My PhD into understanding methane emissions from waste sources


Semra carrying out fieldwork (with Dave Lowry)

Measuring methane using mobile instruments

We spoke to Semra Bakkaloglu about her PhD on methane emissions from waste sources in Europe.

What was your PhD about?

My PhD, based at Royal Holloway University of London (RHUL), was about isotopic characterisation of methane emissions from waste sources in Europe, especially the UK. Methane (chemical, CH4) has carbon and hydrogen isotopes, such as Carbon-12, Carbon-13 and Carbon-14. The ratio of Carbon 13 to Carbon 12 isotopes tells us a lot about where methane originates from, and whether it is from fossil fuels or biological or a pyrogenic source. I visited biogas plants, landfill sites, wastewater and treatment facilities and measured the amount of methane emitted using mobile instruments, such as a cavity ring down spectrometer (CRDS).

We wanted to understand how the waste sources isotopic signature is changing across the country and various waste source in the UK, Turkey and the Netherlands. This data could help us identify sources for emissions and help us gain a better understanding of the isotope data supporting regional and global source attribution modelling.

Why is it important to measure methane at these sources?

First, methane is the second most important greenhouse gas in terms of global warming potential, after CO2. Its concentration is still rising and we need to try to understand the reason behind the variation in atmospheric growth. Measuring the methane emissions from waste sources can provide a better estimation of the contribution of particular waste source type to global emissions.

Also, I believe this study can provide worthwhile information to regulatory bodies that develop waste management strategies. The amount of methane released is different across different waste facilities. For example, at closed landfill sites, methane is oxidised by the bacteria in the topsoil, and this oxidisation is important as it reduces the amount of methane released into the air.

Semra carrying out fieldwork

The UK National Atmospheric Emissions Inventory (NAEI 2020) specify the methane oxidation rate as 10% for all types of closed landfill. At closed sites, the oxidisation rate is higher than at open sites. The UK strategy for Net Zero is to move to bio-degradable biogas rather than landfill, and by 2030, the aim is that all food waste be used to produce biogas for energy rather than sending to landfill. It is therefore important to understand which sources produce the least amount of methane and whether different feedstocks make a difference.

Have you had any publications?

Yes, I have an upcoming publication in the April issue of Waste Management on examining emissions from biogas plants in the UK. We found that methane emissions from biogas plants may account for 1.9% of total methane emissions in the UK excluding the sewage sludge biogas plants, which demonstrates us the significance of the biogas plant methane emissions.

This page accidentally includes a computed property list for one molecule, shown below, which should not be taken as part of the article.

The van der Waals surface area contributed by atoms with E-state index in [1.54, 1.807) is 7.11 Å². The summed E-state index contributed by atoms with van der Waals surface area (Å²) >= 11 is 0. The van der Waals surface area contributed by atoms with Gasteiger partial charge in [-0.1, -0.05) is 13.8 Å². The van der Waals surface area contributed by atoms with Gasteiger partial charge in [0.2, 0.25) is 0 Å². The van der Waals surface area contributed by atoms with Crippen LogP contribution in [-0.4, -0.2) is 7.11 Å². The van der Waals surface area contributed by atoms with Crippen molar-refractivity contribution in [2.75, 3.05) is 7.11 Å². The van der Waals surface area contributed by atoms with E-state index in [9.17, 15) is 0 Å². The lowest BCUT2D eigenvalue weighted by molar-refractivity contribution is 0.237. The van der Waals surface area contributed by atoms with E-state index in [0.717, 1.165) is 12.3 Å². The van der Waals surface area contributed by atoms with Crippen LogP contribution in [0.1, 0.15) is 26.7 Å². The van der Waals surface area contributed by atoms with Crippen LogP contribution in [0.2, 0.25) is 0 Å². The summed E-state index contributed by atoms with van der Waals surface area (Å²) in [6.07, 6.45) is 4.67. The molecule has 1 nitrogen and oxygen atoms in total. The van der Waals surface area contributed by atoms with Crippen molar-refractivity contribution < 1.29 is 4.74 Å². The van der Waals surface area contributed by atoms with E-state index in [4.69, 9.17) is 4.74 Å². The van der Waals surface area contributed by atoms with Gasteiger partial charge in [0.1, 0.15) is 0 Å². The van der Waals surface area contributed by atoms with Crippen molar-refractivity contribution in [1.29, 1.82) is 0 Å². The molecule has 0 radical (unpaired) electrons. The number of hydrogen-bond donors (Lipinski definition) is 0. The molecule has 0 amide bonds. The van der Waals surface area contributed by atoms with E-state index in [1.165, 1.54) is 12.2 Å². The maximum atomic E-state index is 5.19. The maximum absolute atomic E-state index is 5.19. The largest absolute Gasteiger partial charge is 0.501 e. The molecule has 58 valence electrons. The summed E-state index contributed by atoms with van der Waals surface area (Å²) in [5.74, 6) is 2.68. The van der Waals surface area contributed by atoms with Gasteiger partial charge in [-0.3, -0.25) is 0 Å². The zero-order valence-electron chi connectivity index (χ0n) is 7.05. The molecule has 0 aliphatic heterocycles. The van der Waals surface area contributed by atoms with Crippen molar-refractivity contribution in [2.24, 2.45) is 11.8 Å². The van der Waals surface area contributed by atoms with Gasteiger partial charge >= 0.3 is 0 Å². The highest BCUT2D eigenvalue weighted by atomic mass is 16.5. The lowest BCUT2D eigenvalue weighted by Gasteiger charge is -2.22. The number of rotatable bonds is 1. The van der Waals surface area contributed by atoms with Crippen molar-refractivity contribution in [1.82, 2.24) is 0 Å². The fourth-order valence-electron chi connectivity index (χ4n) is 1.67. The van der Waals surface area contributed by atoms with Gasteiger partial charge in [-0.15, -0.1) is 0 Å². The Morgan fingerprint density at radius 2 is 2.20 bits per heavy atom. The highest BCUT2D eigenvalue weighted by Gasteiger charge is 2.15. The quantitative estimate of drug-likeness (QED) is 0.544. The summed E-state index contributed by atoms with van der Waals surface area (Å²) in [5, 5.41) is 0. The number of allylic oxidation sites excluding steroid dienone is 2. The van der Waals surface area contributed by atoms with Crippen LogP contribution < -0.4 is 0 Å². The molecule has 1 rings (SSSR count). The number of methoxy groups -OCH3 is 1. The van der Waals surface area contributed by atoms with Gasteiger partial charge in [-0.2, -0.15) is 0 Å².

Reducing methane leaks from biogas plants to the atmosphere is critical not only because of their contribution of methane to global warming but also with respect to the sustainability of renewable energy production.

Was your PHD part of another project?

Yes, my PhD was funded by a public-private research European Project called MEMO2: MEthane goes MObile – MEasurements and MOdelling. MEMO2 is training scientists to find methane leaks in fossil fuel production and urban infrastructure across Europe. Due to the funding, I was fortunate to be able to travel to the Netherlands, UK and Turkey to collect air samples.

When did your finish your PhD?

In December, I submitted my PhD thesis. I did my viva on the 16th of February.

Congratulations on your viva. How did you prepare for it?

My VIVA lasted for around two and a half hours. Even though I was asked a few tough questions my examiners were very friendly.

I'd also like to thank my supervisors, Dave Lowry and Rebecca Fisher for all their help!

To prepare, I’d recommend you:

  1. Re-read your thesis and follow up the relevant recent papers published after submitting the thesis.
  2. Understand the big picture behind your research.
  3. Remember to enjoy the viva! This is your chance to show and discuss the topic that you are an expert.

How did you feel about the viva was over?

I can’t really explain how I felt the moment that my viva was over, but I definitely felt relaxed like a huge weight had been lifted off my shoulders.

What do you hope to achieve in the future?

I am so happy and grateful to be part of the Sustainable Gas Institute. I am currently working with Jasmin Cooper and Luke Dubey on the understanding hydrogen emissions from the hydrogen supply chain and also on methane emission from biomethane supply chain. My long-term aim is to be a part of a committee to lead the world in the climate change policy.


Zara Qadir

Zara Qadir
Department of Earth Science & Engineering

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Climate-change, Global-challenges-Natural-world, Pollution, Energy
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